My first year also taught me a lot about the additional costs shouldered by disabled people.
Throughout my degree I had out-patients’ appointments with my specialist and this sometimes fell in the holidays and sometimes during term time. This necessitated flying back to Belfast and catching up on missed work upon my return. The other costs associated with my PH were paying for prescriptions (something which doesn’t exist in Northern Ireland) and paying for other things like taxis to my GP’s office or food delivery when I was too unwell to get those things on foot.
While services like Student Finance’s Disabled Students’ Allowance (DSA) do exist, in my experience, they funded study aids like laptops and printers rather than subsidising travel costs or other medical expenses.
Other services such as the disability services team at my university were usually helpful in advocating for me and they produced a report on reasonable adjustments for me every semester – which included accommodations such as leniency if I had to miss seminars and lectures.
The challenges of my second year
My second year at university taught me a lot about how variable my PH can be. After a healthy first year, I didn’t sufficiently prepare for managing my condition in my second year.
Most students move into cheaper, private accommodation in their second and third years and I wanted to do likewise. It’s important to note that many universities like the University of Leeds do allow disabled students to retain their first-year accommodation for the duration of their degree if they apply to do so, and this is an option that in hindsight I should have taken.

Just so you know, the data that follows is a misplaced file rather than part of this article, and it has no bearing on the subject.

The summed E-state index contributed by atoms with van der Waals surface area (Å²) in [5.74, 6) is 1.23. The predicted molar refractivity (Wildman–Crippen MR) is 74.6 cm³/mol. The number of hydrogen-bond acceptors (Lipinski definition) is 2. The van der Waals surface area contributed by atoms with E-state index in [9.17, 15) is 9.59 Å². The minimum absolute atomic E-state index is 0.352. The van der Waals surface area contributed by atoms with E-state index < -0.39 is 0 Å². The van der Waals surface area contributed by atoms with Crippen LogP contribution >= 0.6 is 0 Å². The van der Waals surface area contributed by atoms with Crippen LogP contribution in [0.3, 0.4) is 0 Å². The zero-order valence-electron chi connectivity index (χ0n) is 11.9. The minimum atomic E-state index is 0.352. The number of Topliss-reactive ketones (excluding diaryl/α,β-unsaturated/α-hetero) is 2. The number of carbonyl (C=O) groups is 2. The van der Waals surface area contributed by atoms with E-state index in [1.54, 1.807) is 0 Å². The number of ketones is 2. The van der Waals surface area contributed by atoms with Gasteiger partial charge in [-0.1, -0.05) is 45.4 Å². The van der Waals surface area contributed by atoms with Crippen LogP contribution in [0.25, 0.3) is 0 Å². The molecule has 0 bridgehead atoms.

Instead, I lived with friends in a flat a 25-minute walk away from campus. This walk, while not necessarily an issue on its own, when coupled with a series of unfortunate circumstances meant that I became quite ill.
The period of 2019-2020 in Leeds was extremely wet and the constant rain, coupled with the longer walk to campus, meant that I regularly had colds which stuck with me. In January 2020 I went under with a bad virus which stuck with me for five months.
Three courses of antibiotics and a steroid nasal spray later, I did recover but it was a long slog. The personal responsibility of cooking, shopping and generally looking after myself while still attending lectures and doing coursework meant that I never had a proper opportunity to stop and focus on getting better which probably prolonged my illness.